Inside a living cell, many important messages are communicated via interactions between proteins. For these signals to be accurately relayed, each protein must interact only with its specific partner, avoiding unwanted crosstalk with any similar proteins. A new MIT study sheds light on how cells are able to prevent crosstalk between these proteins, and also shows that there remains a huge number of possible protein interactions that cells have not used for signaling. This means that synthetic biologists could generate new pairs of proteins that can act as artificial circuits for applications such as diagnosing disease, without interfering with cells’ existing signaling pathways. “Using our high-throughput approach, you can generate many orthogonal versions of a particular interaction, allowing you to see how many different insulated versions of that protein complex can be built,” says Conor McClune, an MIT graduate student and the lead author of the study. In the new paper, which was published online on October 23, 2019 in Nature (https://www.nature.com/articles/s41586-019-1639-8), the researchers produced novel pairs of signaling proteins and demonstrated how they can be used to link new signals to new outputs by engineering E. coli cells that produce yellow fluorescence after encountering a specific plant hormone. The Nature article is titled “Engineering Orthogonal Signalling Pathways Reveals the Sparse Occupancy Of Sequence Space.” Michael Laub (photo), PhD, an MIT Professor of Biology, is the senior author of the study. Other authors are recent MIT graduate Aurora Alvarez-Buylla and Christopher Voigt, PhD, the Daniel I.C. Wang Professor of Advanced Biotechnology.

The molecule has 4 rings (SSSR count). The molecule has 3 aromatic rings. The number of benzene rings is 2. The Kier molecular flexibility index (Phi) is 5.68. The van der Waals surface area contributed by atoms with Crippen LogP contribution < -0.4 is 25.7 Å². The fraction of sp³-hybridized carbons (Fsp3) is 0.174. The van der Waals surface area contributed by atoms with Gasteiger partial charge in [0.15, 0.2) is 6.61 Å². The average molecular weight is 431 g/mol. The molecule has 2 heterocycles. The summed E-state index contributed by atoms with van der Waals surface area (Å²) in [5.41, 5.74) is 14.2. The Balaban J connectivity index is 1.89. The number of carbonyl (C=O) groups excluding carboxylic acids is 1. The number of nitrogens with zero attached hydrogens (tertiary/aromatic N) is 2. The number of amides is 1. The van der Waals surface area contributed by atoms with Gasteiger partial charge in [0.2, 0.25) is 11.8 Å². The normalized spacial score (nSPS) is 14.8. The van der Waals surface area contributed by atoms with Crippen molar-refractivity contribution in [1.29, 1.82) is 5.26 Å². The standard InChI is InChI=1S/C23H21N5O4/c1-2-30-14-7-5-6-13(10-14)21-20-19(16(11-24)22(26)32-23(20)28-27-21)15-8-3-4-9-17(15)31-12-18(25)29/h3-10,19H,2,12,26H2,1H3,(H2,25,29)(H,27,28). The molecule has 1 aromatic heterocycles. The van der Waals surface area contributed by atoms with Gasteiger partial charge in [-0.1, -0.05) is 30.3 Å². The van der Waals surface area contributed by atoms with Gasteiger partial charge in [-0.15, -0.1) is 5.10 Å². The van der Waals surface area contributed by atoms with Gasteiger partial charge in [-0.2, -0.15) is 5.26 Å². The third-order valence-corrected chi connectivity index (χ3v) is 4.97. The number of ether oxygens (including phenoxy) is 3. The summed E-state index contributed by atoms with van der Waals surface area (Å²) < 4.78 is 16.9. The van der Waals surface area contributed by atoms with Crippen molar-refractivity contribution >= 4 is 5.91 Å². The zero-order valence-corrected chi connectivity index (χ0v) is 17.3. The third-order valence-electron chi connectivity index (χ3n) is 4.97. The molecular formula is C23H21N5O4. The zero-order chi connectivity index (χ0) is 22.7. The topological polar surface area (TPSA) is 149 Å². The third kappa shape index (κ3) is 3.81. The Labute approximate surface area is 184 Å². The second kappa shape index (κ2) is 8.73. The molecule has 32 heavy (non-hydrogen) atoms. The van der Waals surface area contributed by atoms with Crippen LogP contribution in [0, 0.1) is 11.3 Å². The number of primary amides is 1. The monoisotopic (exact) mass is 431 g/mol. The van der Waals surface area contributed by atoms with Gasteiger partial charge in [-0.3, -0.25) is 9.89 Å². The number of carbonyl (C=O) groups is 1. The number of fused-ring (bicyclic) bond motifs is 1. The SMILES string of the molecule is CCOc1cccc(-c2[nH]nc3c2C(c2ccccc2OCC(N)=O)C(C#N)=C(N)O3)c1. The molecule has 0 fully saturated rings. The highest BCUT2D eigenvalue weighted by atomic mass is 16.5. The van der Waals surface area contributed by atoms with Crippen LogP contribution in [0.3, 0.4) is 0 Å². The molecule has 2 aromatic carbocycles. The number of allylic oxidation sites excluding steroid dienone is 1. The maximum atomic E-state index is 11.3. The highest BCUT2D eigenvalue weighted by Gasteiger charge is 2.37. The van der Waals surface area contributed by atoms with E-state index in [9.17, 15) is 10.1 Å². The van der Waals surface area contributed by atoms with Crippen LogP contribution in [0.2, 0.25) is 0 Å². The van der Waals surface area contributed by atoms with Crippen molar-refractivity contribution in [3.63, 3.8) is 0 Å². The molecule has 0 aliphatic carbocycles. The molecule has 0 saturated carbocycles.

October 22nd

Haptoglobin Binds Free Hemoglobin and Can Prevent Neuron Damage After Brain Hemorrhage; Haptoglobin Not Normally Present at Effective Concentration in Brain, But Direct Administration in Cerebrospinal Fluid Is Protective in Animal Model